JEOPARDY

 

Name two things that Dads are good for?

 

There was a time when a Dad was the shining light in their son’s eyes. He was someone to emulate, learn from, imitate, and admire. He was their source of knowledge, comfort, and entertainment. As the first and foremost male role model in their lives, a Dad held a special place in their son’s life.

 

At least that is what other fathers have told me! If you were to ask my four sons what my primary role was in their life, you would probably get a diverse set of responses; someone to play catch with, early wrestling partner, tickle-machine and family clown.

 

Those aren’t horrible labels, lord knows I’ve heard worse, but they don’t fall into the pantheon of hallowed parental roles. And I can live with that. It is the transitional role of the father, as our kids move from childhood to adolescence, that I have always struggled with.

 

KEYS AND A WALLET

 

Dads basically become two things when the boys hit mid-teens – a set of car keys and a wallet. Mom’s are still there to bring comfort, joy, compassion and love. Dad’s, wheels and meals! Even conversations are reduced to, well, hand gestures.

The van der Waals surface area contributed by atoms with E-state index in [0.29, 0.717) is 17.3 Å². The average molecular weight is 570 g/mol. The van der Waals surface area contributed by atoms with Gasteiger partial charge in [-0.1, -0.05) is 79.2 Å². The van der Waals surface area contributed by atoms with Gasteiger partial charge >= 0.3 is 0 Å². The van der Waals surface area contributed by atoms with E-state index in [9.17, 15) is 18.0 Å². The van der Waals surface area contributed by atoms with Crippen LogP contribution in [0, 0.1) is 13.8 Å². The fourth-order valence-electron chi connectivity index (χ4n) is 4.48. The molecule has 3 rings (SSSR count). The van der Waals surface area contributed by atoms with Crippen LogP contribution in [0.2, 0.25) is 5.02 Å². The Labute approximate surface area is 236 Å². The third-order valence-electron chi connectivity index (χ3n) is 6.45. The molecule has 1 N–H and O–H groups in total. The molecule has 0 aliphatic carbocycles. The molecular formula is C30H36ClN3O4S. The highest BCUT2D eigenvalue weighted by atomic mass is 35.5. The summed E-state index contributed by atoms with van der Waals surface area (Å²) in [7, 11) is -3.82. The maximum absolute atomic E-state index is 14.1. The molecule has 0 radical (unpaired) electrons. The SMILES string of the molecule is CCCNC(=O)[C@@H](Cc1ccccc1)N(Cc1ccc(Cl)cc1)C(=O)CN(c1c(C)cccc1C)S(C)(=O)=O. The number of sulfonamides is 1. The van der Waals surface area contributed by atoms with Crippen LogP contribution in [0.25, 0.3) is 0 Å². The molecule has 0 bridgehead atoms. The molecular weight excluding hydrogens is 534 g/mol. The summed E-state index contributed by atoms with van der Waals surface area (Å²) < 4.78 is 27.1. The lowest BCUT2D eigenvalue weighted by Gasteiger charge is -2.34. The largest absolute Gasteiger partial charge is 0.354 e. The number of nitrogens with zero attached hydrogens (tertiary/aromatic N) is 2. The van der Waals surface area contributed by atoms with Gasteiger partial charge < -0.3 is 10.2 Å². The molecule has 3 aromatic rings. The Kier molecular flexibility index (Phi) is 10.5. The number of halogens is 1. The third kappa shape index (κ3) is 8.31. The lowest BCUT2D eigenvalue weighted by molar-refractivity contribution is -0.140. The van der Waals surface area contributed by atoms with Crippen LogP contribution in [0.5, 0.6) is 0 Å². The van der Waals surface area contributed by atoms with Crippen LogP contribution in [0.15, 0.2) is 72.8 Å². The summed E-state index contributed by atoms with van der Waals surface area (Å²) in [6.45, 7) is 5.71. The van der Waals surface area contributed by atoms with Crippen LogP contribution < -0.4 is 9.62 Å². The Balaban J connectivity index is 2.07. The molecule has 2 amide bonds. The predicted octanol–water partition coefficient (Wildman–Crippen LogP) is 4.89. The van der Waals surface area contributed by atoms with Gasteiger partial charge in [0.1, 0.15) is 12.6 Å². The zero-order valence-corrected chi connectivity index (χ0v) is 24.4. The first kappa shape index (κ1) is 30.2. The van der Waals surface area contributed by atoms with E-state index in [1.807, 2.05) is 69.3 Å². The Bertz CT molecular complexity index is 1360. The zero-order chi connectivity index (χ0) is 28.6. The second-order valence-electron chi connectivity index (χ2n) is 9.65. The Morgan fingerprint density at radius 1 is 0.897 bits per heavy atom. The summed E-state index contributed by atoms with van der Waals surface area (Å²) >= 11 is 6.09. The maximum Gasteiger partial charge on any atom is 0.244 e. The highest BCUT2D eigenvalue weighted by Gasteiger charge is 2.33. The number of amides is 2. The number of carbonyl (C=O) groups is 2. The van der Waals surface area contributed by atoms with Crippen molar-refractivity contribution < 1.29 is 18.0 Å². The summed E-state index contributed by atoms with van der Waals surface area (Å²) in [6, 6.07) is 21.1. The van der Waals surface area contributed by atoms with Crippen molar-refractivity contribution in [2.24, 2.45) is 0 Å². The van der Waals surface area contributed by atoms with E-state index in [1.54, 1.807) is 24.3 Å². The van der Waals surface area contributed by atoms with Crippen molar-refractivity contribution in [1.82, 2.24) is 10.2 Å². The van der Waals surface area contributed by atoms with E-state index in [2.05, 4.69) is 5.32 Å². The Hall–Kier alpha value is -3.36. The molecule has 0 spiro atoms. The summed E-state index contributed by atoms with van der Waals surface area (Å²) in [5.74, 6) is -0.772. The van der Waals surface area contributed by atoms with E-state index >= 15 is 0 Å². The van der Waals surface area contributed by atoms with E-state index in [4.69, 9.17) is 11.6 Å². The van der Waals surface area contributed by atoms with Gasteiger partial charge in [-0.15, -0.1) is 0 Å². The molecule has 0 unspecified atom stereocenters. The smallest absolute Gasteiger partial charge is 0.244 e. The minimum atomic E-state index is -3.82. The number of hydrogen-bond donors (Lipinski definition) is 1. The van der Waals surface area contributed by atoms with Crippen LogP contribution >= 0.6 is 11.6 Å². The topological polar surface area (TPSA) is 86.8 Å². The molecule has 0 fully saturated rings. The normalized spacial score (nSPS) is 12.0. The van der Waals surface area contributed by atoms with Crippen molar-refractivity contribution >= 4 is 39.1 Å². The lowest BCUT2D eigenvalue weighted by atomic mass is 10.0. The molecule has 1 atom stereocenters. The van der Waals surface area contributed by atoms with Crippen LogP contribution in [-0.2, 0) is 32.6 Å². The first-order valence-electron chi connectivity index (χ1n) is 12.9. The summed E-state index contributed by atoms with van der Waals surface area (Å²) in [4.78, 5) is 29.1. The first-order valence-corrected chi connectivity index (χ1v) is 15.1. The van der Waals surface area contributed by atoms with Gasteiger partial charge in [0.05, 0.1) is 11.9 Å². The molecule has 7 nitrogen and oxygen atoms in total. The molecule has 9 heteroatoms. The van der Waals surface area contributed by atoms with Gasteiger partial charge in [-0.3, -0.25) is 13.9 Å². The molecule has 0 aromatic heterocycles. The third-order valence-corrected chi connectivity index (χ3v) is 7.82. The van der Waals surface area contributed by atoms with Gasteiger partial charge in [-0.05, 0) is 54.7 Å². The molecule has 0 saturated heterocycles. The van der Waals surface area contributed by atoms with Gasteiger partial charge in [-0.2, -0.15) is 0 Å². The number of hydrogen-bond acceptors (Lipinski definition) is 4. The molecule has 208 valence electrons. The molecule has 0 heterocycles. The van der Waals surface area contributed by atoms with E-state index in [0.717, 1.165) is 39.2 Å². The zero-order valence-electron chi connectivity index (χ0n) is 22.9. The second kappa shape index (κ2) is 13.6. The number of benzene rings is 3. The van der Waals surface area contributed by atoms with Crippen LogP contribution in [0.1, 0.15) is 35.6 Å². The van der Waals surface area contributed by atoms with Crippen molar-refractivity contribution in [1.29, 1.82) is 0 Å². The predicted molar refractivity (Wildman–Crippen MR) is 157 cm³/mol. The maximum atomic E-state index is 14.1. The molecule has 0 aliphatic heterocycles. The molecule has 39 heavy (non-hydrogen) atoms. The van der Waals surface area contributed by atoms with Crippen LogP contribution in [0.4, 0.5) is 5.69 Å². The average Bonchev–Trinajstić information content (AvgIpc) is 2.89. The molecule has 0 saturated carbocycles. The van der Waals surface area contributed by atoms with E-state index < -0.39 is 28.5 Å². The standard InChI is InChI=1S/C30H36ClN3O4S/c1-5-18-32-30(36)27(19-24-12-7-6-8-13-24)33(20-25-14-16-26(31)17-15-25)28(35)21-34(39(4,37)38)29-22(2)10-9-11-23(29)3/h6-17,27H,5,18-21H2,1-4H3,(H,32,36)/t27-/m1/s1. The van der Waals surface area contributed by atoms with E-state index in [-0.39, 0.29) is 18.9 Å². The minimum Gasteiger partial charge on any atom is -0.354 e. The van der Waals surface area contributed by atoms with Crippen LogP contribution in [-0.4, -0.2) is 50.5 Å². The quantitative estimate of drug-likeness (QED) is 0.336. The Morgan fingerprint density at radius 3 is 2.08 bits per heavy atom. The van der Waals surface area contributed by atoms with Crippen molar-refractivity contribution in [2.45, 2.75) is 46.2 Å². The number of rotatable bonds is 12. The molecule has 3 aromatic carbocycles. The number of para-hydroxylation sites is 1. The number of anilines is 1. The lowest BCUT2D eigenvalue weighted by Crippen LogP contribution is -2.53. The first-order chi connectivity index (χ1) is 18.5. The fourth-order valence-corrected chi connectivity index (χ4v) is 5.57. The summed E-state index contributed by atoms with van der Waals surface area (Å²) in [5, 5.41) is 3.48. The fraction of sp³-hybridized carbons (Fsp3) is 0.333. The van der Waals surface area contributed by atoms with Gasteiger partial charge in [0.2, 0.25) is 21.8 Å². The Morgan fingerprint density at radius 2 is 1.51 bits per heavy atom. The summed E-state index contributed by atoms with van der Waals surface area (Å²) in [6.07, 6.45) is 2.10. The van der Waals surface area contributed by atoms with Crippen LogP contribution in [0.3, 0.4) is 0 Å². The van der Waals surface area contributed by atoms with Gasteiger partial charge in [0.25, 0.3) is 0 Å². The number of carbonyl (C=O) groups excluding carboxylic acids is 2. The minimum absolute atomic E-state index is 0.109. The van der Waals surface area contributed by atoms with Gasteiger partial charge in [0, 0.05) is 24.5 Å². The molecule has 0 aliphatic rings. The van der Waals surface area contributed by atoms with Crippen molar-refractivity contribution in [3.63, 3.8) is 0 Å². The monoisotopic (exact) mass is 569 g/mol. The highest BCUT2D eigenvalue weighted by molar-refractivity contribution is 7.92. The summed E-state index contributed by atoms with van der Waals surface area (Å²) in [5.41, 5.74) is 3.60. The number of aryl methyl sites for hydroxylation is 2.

The outstretched hand is a symbol for “Car keys now!” Then there is the outstretched hand with the forlorn look which signifies “Money for food!” While the outstretched hand in conjunction with the hound dog expression is for the infamous “Car keys and money” combo.

 

Gone are the shared passions of watching another Giants comeback fall short in the ninth inning or a familiar Arrested Development episode that still brings a laugh or two. Left behind is the Sunday morning breakfast tradition of pancakes and foamy orange juice.

 

I’LL BE RIGHT HERE IF YOU NEED ME

 

But in the end, it’s good to keep it all in perspective. I should be grateful I’m still the one holding the keys and the wallet. It won’t be long before they won’t have a need to come to meet at all. Unless, that is, they are looking for someone to play catch with or a tickle-machine!